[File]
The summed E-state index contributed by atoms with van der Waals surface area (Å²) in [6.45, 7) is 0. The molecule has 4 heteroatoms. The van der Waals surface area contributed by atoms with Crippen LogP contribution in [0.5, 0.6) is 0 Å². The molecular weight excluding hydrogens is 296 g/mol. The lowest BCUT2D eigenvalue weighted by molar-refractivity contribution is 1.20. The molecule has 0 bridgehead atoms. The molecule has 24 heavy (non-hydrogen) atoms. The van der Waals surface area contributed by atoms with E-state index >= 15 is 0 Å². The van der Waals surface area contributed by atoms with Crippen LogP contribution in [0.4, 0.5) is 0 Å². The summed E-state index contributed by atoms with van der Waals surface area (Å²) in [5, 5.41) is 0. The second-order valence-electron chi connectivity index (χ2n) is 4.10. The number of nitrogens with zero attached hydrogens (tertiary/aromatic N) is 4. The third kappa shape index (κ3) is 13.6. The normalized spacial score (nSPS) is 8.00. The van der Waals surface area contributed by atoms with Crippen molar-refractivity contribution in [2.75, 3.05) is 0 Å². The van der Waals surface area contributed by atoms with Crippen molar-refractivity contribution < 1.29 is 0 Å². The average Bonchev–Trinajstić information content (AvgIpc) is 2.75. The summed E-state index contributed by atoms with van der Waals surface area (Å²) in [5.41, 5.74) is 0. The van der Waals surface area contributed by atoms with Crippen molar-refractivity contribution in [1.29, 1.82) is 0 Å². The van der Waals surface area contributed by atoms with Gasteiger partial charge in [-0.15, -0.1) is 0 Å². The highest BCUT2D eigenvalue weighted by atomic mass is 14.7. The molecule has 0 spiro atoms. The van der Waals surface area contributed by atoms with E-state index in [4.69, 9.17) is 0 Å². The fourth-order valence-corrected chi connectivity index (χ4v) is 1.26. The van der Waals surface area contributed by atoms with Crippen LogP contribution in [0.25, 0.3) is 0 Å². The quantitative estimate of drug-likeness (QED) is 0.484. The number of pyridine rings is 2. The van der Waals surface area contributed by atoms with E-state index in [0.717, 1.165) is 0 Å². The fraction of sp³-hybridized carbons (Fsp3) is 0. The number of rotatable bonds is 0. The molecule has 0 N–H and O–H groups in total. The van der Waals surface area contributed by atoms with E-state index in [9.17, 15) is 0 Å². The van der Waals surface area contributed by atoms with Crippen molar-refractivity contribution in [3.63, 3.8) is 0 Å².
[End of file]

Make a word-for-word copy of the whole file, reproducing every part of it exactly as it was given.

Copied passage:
The summed E-state index contributed by atoms with van der Waals surface area (Å²) in [6.45, 7) is 0. The molecule has 4 heteroatoms. The van der Waals surface area contributed by atoms with Crippen LogP contribution in [0.5, 0.6) is 0 Å². The molecular weight excluding hydrogens is 296 g/mol. The lowest BCUT2D eigenvalue weighted by molar-refractivity contribution is 1.20. The molecule has 0 bridgehead atoms. The molecule has 24 heavy (non-hydrogen) atoms. The van der Waals surface area contributed by atoms with E-state index >= 15 is 0 Å². The van der Waals surface area contributed by atoms with Crippen LogP contribution in [0.4, 0.5) is 0 Å². The summed E-state index contributed by atoms with van der Waals surface area (Å²) in [5, 5.41) is 0. The second-order valence-electron chi connectivity index (χ2n) is 4.10. The number of nitrogens with zero attached hydrogens (tertiary/aromatic N) is 4. The third kappa shape index (κ3) is 13.6. The normalized spacial score (nSPS) is 8.00. The van der Waals surface area contributed by atoms with Crippen molar-refractivity contribution in [2.75, 3.05) is 0 Å². The van der Waals surface area contributed by atoms with Crippen molar-refractivity contribution < 1.29 is 0 Å². The average Bonchev–Trinajstić information content (AvgIpc) is 2.75. The summed E-state index contributed by atoms with van der Waals surface area (Å²) in [5.41, 5.74) is 0. The van der Waals surface area contributed by atoms with Crippen molar-refractivity contribution in [1.29, 1.82) is 0 Å². The van der Waals surface area contributed by atoms with Gasteiger partial charge in [-0.15, -0.1) is 0 Å². The highest BCUT2D eigenvalue weighted by atomic mass is 14.7. The molecule has 0 spiro atoms. The van der Waals surface area contributed by atoms with E-state index in [4.69, 9.17) is 0 Å². The fourth-order valence-corrected chi connectivity index (χ4v) is 1.26. The van der Waals surface area contributed by atoms with Crippen LogP contribution in [0.25, 0.3) is 0 Å². The quantitative estimate of drug-likeness (QED) is 0.484. The number of pyridine rings is 2. The van der Waals surface area contributed by atoms with E-state index in [0.717, 1.165) is 0 Å². The fraction of sp³-hybridized carbons (Fsp3) is 0. The number of rotatable bonds is 0. The molecule has 0 N–H and O–H groups in total. The van der Waals surface area contributed by atoms with E-state index in [9.17, 15) is 0 Å². The van der Waals surface area contributed by atoms with Crippen molar-refractivity contribution in [3.63, 3.8) is 0 Å².